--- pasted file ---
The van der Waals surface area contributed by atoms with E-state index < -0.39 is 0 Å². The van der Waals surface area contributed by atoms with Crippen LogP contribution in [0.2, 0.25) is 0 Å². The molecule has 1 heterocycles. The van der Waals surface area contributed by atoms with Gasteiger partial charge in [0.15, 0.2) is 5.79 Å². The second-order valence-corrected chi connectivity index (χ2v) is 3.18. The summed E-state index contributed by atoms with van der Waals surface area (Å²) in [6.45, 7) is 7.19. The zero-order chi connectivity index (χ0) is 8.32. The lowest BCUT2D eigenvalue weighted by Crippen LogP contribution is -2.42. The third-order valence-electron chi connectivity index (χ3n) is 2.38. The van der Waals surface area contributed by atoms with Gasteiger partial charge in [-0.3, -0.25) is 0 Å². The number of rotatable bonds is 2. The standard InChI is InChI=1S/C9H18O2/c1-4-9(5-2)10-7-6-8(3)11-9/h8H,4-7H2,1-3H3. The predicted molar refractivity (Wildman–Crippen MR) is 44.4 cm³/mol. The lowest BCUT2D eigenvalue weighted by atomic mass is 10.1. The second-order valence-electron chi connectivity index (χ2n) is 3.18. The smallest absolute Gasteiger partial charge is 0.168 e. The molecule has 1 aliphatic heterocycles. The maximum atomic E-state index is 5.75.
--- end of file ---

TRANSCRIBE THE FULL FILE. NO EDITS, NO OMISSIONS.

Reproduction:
The van der Waals surface area contributed by atoms with E-state index < -0.39 is 0 Å². The van der Waals surface area contributed by atoms with Crippen LogP contribution in [0.2, 0.25) is 0 Å². The molecule has 1 heterocycles. The van der Waals surface area contributed by atoms with Gasteiger partial charge in [0.15, 0.2) is 5.79 Å². The second-order valence-corrected chi connectivity index (χ2v) is 3.18. The summed E-state index contributed by atoms with van der Waals surface area (Å²) in [6.45, 7) is 7.19. The zero-order chi connectivity index (χ0) is 8.32. The lowest BCUT2D eigenvalue weighted by Crippen LogP contribution is -2.42. The third-order valence-electron chi connectivity index (χ3n) is 2.38. The van der Waals surface area contributed by atoms with Gasteiger partial charge in [-0.3, -0.25) is 0 Å². The number of rotatable bonds is 2. The standard InChI is InChI=1S/C9H18O2/c1-4-9(5-2)10-7-6-8(3)11-9/h8H,4-7H2,1-3H3. The predicted molar refractivity (Wildman–Crippen MR) is 44.4 cm³/mol. The lowest BCUT2D eigenvalue weighted by atomic mass is 10.1. The second-order valence-electron chi connectivity index (χ2n) is 3.18. The smallest absolute Gasteiger partial charge is 0.168 e. The molecule has 1 aliphatic heterocycles. The maximum atomic E-state index is 5.75.